The phrase "digital detox" was added to the Oxford Dictionaries Online in August 2013 along with, interestingly enough, the term FOMO, or the fear of missing out, often brought on by posts to social media.
It seems that the former is an ideal cure for the latter: a digital detox from Facebook, Instagram, Twitter, and all the other stimuli that surround us constantly is a perfect way to shake that fear of missing out—and put that energy toward something personally worthwhile.
"Unplugging gives our brains a chance to slow down. Our blood pressure goes down. It gives us a chance to think for ourselves," says Levi Felix, California-based cofounder of The Digital Detox, which leads device-free retreats. "When you're not looking at a screen, sharing something, considering what everyone else is doing in the moment, you get to be who you are."
Hotels from Chile to Canada to the Caribbean now offer similar getaways that encourage travelers to unplug. Often devices are banned, and days are filled with meditation, yoga, nature, and communal activities.
Whether these packages are examples of bandwagon thinking (like "eco-resorts" that simply don't wash towels and linens daily) or a true reflection of travelers' yearning to break their habits is still unclear. But Felix is optimistic. "Hey, if you're staying in a hotel or somewhere where there's less cell phone use and they're promoting massage and yoga, that's an awesome shift in culture," he says. "When you successfully unplug, you'll have more awareness about yourself; you'll be more in touch."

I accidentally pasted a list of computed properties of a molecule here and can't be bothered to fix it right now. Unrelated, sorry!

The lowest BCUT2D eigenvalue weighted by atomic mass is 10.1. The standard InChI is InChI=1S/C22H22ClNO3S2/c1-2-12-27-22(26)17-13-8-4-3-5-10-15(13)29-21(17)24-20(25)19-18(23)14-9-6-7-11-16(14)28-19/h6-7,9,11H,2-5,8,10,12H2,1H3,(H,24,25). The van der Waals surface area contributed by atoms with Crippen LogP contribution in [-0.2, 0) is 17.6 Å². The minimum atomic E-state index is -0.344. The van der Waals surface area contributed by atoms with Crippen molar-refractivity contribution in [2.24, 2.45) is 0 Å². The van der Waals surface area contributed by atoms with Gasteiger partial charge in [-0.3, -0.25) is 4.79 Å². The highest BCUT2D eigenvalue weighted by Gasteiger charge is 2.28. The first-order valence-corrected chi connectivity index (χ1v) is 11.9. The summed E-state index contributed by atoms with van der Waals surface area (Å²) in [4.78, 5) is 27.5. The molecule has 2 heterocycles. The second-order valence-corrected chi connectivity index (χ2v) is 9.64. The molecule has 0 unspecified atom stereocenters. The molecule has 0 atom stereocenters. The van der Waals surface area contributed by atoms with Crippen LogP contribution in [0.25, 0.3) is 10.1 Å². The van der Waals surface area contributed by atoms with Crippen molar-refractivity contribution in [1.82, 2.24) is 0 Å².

Generations of travelers have known that Big Sur is a magical place removed from the hubbub of San Francisco to the north and L.A. to the south. And those seeking solitude among the area's beaches and old-growth redwoods need look no further than the New Camaldoli Hermitage, a working Benedictine monastery where guests are invited (but not required) to attend daily prayers. The simple rooms, private houses with gardens, and outdoor spaces offer a lot of calm, but little else. There's no app that can replicate the light as it hits the coast and no Spotify playlist that can beat the gentle sound of the surf as you take in the ocean views.
Designed by Chilean architect Germán del Sol, Remota's rooms feature handmade modern furniture, much of it built on-site using recovered wood. The lack of televisions encourages guests to tune in to unobstructed views of the sky, the expansive wild grass--covered Patagonian landscape, and looming glaciers. Nature and isolation are the main lures at this upscale sustainable lodge, with the option to go on guided and unguided hikes, bicycle and horseback excursions, and bird-watching expeditions that are sure to make you forget all about Twitter.
The Arawak Beach Inn on Anguilla has devised a seven-day tech-free package called Isolation Vacation. While the rest of the hotel features televisions and Wi-Fi, guests are invited to "unplug and recharge" by handing over their devices and to stay in rooms where televisions have been removed; they're unable to purchase Internet access anywhere on the grounds. Without endless games of Candy Crush at your fingertips, you're freed up to enjoy Anguilla's gorgeous beaches, boating excursions, or a book. (Yes, they still exist.)